What You'll Find Here
- Earth & Environmental Sciences Department
- State Geological Survey
- Classrooms and faculty offices
Trowbridge originally housed dental science, which had moved from its first home (in Old Dental Building, razed in 1975) on the Pentacrest. With the relocation of the health sciences to the new Medical Campus on the western bluffs of the Iowa River, Trowbridge was freed up and reprogrammed for the Department of Geology in 1973. It was also named after Arthur C. Trowbridge, a longtime geology professor at the University.
Like other buildings on Main Campus North, Trowbridge Hall is faced in Flemish Bond brick with limestone detailing. While giving up the more noble (and expensive) materials of the Pentacrest, Trowbridge maintains the same Beaux-Arts stylistic orientation, as the Classical detailing shows. This is also apparent in the monumental scale of the brick-faced Doric pilasters paired at the entrance. These dominant pilasters add visual power to the façade, but the shift down to Doric from the elegant Ionic used in all the preceding Beaux-Arts campus buildings indicates a more modest architectural image. There are, however, a few oddities about the design that need explanation. The classically unacceptable asymmetry of the façade, with the entrance offset to the left, could be accounted for by an intended south wing with an equal number of bays to the left, which would have balanced the composition. The other unusual feature, the horizontal windows squeezed between the pilasters of the second and third floors (now altered with glass blocks and modern frames) are perhaps a concession to contemporary design of the day. The famous three-sectioned Chicago window, already popularized by Louis Sullivan (Carson-Pirie-Scott Department Store) and introduced to Iowa City on the 1904 Carnegie Public Library, seems to have made an impact here. It can be seen in the recessed third-floor window of the entrance bay and originally all along the north flank. The replacement of the side windows at a later date makes the appreciation of this feature difficult, but it marks the first hint of Modernism on the UI campus.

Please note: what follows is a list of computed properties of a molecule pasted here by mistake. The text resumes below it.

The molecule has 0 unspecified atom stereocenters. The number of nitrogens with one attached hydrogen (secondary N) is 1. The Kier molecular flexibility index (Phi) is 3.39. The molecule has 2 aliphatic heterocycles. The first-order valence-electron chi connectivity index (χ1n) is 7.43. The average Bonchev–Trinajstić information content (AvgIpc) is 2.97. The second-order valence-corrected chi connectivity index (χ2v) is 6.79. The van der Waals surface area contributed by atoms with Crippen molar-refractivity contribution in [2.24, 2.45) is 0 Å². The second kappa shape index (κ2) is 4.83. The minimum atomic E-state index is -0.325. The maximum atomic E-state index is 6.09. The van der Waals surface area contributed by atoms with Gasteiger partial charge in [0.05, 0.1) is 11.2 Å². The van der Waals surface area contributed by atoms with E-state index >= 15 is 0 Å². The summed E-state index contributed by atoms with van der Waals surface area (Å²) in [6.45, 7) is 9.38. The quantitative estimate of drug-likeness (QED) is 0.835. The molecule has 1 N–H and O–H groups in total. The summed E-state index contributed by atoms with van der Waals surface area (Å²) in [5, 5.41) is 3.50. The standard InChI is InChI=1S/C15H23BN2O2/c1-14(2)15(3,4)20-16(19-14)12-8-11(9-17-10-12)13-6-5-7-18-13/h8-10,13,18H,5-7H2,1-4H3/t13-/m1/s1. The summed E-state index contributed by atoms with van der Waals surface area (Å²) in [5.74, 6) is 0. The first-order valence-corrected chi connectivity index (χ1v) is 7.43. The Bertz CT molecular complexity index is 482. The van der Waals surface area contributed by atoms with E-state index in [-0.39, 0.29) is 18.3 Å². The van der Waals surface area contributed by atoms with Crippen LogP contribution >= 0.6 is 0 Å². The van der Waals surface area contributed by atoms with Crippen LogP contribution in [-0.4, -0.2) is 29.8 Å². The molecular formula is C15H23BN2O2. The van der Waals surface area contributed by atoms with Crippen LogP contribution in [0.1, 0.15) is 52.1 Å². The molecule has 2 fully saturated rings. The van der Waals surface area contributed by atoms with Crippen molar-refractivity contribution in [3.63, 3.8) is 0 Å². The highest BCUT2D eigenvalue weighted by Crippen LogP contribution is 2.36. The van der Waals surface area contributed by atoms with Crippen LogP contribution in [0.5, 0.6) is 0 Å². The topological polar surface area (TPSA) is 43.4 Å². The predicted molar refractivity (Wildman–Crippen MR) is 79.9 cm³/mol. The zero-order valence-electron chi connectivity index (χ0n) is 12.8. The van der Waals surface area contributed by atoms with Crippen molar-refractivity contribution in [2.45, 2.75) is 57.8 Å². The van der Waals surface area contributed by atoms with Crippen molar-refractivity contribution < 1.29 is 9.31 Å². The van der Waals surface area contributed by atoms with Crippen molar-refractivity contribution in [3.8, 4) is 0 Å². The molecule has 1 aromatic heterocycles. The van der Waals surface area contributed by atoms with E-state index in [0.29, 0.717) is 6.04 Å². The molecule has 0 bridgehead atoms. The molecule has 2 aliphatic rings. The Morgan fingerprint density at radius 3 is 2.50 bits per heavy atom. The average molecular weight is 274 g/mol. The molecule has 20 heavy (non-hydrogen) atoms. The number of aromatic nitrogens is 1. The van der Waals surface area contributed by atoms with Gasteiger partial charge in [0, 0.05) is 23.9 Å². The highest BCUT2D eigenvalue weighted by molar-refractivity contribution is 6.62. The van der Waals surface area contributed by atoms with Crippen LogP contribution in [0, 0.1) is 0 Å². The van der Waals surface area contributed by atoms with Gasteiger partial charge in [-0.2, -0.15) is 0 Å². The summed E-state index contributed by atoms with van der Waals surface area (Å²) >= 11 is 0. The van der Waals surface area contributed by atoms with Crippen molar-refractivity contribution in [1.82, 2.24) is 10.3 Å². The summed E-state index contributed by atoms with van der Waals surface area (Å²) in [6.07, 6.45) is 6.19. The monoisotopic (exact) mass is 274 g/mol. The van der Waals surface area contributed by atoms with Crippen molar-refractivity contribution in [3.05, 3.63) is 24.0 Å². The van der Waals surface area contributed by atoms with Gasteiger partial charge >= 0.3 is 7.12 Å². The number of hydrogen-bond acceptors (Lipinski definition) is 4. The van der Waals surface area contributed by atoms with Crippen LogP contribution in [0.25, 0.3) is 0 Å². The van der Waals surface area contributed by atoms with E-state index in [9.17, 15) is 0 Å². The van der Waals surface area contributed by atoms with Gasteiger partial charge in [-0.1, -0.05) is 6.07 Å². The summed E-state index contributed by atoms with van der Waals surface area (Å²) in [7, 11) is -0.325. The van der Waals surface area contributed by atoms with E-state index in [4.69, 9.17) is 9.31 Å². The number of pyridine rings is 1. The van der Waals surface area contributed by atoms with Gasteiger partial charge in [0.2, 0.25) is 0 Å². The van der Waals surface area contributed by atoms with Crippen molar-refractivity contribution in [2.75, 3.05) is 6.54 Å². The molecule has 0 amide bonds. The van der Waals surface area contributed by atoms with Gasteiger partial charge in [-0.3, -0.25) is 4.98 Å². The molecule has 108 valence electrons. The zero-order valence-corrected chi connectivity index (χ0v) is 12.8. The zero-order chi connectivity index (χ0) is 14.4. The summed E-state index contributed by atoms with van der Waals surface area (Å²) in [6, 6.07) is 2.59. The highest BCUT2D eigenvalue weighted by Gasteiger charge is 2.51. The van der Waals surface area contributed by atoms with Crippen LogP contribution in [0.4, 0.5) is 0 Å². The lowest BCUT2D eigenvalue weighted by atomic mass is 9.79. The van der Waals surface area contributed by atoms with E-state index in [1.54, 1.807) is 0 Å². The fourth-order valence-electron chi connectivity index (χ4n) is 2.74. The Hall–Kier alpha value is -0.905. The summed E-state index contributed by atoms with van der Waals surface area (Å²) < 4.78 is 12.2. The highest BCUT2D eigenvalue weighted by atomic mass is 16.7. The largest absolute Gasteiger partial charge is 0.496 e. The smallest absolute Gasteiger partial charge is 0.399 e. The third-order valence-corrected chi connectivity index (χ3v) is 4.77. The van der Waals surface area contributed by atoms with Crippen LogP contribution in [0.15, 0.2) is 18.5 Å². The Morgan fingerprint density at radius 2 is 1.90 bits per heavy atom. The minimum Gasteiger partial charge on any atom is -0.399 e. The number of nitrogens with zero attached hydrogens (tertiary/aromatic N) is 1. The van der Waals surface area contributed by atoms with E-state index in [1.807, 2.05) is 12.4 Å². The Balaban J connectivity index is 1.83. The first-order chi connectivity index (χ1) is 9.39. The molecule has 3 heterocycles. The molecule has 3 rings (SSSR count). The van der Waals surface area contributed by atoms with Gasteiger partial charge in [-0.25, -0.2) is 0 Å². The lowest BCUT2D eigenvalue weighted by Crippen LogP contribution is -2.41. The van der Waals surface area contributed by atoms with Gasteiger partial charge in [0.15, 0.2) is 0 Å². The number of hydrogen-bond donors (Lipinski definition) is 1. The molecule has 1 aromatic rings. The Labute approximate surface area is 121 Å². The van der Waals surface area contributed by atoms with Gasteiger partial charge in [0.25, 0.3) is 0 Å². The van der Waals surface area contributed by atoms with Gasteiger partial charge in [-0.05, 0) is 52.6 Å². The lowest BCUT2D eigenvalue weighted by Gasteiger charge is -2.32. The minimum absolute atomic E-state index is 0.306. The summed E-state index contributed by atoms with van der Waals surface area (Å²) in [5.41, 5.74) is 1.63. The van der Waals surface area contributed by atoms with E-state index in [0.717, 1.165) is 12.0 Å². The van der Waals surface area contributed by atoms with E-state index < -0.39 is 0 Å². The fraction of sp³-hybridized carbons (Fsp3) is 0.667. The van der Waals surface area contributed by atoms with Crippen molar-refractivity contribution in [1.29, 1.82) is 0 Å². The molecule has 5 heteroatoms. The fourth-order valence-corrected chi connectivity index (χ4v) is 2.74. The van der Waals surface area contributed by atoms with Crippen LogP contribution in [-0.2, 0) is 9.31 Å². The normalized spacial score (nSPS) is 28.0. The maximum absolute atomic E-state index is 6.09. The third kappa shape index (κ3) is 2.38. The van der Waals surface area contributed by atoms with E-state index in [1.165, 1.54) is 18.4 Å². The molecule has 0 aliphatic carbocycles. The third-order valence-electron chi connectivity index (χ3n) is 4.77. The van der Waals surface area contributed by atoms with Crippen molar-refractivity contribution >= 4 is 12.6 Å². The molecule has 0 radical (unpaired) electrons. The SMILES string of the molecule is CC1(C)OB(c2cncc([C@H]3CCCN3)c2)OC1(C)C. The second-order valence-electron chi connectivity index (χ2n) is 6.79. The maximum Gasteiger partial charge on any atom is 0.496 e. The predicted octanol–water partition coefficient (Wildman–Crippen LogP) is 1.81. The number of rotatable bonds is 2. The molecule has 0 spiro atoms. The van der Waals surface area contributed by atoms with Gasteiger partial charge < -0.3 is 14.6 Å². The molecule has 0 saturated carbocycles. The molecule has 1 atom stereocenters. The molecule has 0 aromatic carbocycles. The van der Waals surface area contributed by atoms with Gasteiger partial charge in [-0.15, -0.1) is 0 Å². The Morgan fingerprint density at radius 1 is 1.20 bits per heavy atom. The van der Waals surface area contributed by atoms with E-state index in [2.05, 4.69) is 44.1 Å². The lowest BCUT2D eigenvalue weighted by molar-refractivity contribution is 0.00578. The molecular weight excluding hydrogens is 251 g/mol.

The building is accessible to persons with disabilities.